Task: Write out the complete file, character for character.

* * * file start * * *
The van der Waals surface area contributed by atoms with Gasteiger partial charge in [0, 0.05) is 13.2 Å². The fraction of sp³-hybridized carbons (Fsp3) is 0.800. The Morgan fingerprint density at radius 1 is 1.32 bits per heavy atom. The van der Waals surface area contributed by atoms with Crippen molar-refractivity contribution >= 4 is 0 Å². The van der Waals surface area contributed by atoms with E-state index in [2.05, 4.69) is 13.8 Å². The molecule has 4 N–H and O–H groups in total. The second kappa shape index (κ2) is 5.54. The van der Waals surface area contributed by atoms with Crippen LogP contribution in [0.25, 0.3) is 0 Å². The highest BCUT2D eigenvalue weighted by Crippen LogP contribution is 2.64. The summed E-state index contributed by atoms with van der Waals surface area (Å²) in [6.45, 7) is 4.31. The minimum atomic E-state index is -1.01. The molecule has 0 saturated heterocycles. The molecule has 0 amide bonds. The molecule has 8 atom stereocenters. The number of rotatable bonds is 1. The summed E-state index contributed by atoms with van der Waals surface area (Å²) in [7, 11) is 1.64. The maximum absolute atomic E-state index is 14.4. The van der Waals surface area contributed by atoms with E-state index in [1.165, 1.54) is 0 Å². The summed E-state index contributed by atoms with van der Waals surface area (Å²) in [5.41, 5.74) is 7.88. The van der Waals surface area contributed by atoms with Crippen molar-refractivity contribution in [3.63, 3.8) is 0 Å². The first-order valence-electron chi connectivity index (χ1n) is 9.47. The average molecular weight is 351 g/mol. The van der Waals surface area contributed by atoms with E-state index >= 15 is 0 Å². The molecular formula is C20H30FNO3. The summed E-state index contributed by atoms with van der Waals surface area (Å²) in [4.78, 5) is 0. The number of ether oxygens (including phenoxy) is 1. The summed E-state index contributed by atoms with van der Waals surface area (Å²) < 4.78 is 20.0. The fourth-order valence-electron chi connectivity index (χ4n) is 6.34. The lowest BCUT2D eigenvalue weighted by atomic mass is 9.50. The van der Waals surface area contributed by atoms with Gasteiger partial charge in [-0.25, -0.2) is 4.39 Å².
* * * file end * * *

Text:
The van der Waals surface area contributed by atoms with Gasteiger partial charge in [0, 0.05) is 13.2 Å². The fraction of sp³-hybridized carbons (Fsp3) is 0.800. The Morgan fingerprint density at radius 1 is 1.32 bits per heavy atom. The van der Waals surface area contributed by atoms with Crippen molar-refractivity contribution >= 4 is 0 Å². The van der Waals surface area contributed by atoms with E-state index in [2.05, 4.69) is 13.8 Å². The molecule has 4 N–H and O–H groups in total. The second kappa shape index (κ2) is 5.54. The van der Waals surface area contributed by atoms with Crippen LogP contribution in [0.25, 0.3) is 0 Å². The highest BCUT2D eigenvalue weighted by Crippen LogP contribution is 2.64. The summed E-state index contributed by atoms with van der Waals surface area (Å²) in [6.45, 7) is 4.31. The minimum atomic E-state index is -1.01. The molecule has 0 saturated heterocycles. The molecule has 0 amide bonds. The molecule has 8 atom stereocenters. The number of rotatable bonds is 1. The summed E-state index contributed by atoms with van der Waals surface area (Å²) in [7, 11) is 1.64. The maximum absolute atomic E-state index is 14.4. The van der Waals surface area contributed by atoms with E-state index in [1.165, 1.54) is 0 Å². The summed E-state index contributed by atoms with van der Waals surface area (Å²) in [5.41, 5.74) is 7.88. The van der Waals surface area contributed by atoms with Crippen molar-refractivity contribution in [3.63, 3.8) is 0 Å². The first-order valence-electron chi connectivity index (χ1n) is 9.47. The average molecular weight is 351 g/mol. The van der Waals surface area contributed by atoms with E-state index >= 15 is 0 Å². The molecular formula is C20H30FNO3. The summed E-state index contributed by atoms with van der Waals surface area (Å²) in [4.78, 5) is 0. The number of ether oxygens (including phenoxy) is 1. The summed E-state index contributed by atoms with van der Waals surface area (Å²) < 4.78 is 20.0. The fourth-order valence-electron chi connectivity index (χ4n) is 6.34. The lowest BCUT2D eigenvalue weighted by atomic mass is 9.50. The van der Waals surface area contributed by atoms with Gasteiger partial charge in [-0.25, -0.2) is 4.39 Å².